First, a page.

# NEW TABLES FOR MULTIPLE COMPARISONS WITH A CONTROL

**Charles W. Dunnett**

CiteWeb id: 20160000005

CiteWeb score: 3535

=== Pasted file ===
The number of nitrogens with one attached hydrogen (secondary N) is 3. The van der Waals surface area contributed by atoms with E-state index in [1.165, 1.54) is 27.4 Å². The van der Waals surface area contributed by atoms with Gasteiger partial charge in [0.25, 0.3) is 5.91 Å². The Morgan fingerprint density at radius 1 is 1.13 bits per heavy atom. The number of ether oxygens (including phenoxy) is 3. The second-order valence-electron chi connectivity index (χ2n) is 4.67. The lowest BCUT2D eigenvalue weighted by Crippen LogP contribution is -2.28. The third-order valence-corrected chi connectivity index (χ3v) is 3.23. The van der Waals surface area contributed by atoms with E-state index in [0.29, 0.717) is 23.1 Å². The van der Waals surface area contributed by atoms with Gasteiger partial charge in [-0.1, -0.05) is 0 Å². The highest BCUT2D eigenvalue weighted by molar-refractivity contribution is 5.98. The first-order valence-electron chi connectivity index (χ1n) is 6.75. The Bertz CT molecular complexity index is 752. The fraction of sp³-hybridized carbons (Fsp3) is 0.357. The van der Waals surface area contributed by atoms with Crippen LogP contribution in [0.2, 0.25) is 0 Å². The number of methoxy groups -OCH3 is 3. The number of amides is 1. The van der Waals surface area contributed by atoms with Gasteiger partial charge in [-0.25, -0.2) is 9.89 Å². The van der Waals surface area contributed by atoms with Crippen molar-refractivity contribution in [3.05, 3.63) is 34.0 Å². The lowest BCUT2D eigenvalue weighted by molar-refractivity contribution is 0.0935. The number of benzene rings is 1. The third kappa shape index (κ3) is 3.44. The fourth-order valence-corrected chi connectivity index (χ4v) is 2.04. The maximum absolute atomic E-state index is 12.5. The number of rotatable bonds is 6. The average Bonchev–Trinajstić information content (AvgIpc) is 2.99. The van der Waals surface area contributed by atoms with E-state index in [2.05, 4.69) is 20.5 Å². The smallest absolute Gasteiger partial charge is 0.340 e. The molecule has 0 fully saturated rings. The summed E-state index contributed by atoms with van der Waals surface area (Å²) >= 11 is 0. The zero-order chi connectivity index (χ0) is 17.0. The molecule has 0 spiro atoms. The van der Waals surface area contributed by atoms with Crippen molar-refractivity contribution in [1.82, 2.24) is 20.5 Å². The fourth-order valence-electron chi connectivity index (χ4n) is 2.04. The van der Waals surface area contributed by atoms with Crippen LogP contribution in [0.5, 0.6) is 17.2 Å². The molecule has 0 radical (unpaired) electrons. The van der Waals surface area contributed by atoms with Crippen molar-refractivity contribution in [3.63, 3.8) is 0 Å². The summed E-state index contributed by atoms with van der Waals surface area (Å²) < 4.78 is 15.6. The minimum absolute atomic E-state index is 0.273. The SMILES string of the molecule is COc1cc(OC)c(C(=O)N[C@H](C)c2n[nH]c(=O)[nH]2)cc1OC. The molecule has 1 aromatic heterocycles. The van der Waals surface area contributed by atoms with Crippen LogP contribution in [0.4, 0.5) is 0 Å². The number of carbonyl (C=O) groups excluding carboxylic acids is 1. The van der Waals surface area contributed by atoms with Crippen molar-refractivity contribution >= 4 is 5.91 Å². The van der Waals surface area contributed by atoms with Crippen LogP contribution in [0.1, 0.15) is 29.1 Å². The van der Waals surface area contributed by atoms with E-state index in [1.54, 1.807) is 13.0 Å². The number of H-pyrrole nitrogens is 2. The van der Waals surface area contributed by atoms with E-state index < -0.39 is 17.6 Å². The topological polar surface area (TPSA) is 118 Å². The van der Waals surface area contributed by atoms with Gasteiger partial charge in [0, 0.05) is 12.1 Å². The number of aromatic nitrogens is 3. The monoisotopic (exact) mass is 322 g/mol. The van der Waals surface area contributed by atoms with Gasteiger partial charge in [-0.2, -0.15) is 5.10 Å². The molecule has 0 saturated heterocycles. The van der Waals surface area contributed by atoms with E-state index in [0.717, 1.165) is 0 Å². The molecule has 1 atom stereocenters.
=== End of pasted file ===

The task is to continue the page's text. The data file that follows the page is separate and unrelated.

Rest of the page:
Some time ago, a multiple comparison procedure for comparing several treatments simultaneously with a control or standard treatment was introduced by the present author (Dunnett [1955]). The procedure was designed to be used either to test the significance of the differences between each of the treatments and the control with a stated value 1 - P for the joint significance level, or to set confidence limits on the true values of the treatment differences from the control with a stated value P for the joint confidence coefficient. Thus the procedure has the property of controlling the experimentwise, rather than the per-comparison, error rate associated with the comparisons, in common with the multiple comparison procedures of Tukey [unpublished] and Scheffe [1953]. In the earlier paper, tables were provided enabling up to nine treatments to be compared with a control with joint confidence coefficient either .95 or .99. Tables for both one-sided and two-sided comparisons were given but, as explained in the paper, the two-sided values were inexact for the case of more than two comparisons as a result of an approximation which had to be made in the computations. The main purpose of the present paper is to give the exact tables for making two-sided comparisons. The necessary computations were done on a General Precision LGP-30 electronic computer, by a method described in section 3 below. The tables are given here as Tables II and III; these replace Tables 2a and 2b, respectively, of the previous paper. In addition to providing the exact values, a method is given for adjusting the tabulated values to cover the situation where the variance of the control mean is smaller than the variance of the treatment means, as occurs for example when a greater number of observations is allocated to the control than to any of the test treatments. Furthermore, the number of treatments which may be simultaneously compared with a control has been extended to twenty. 482

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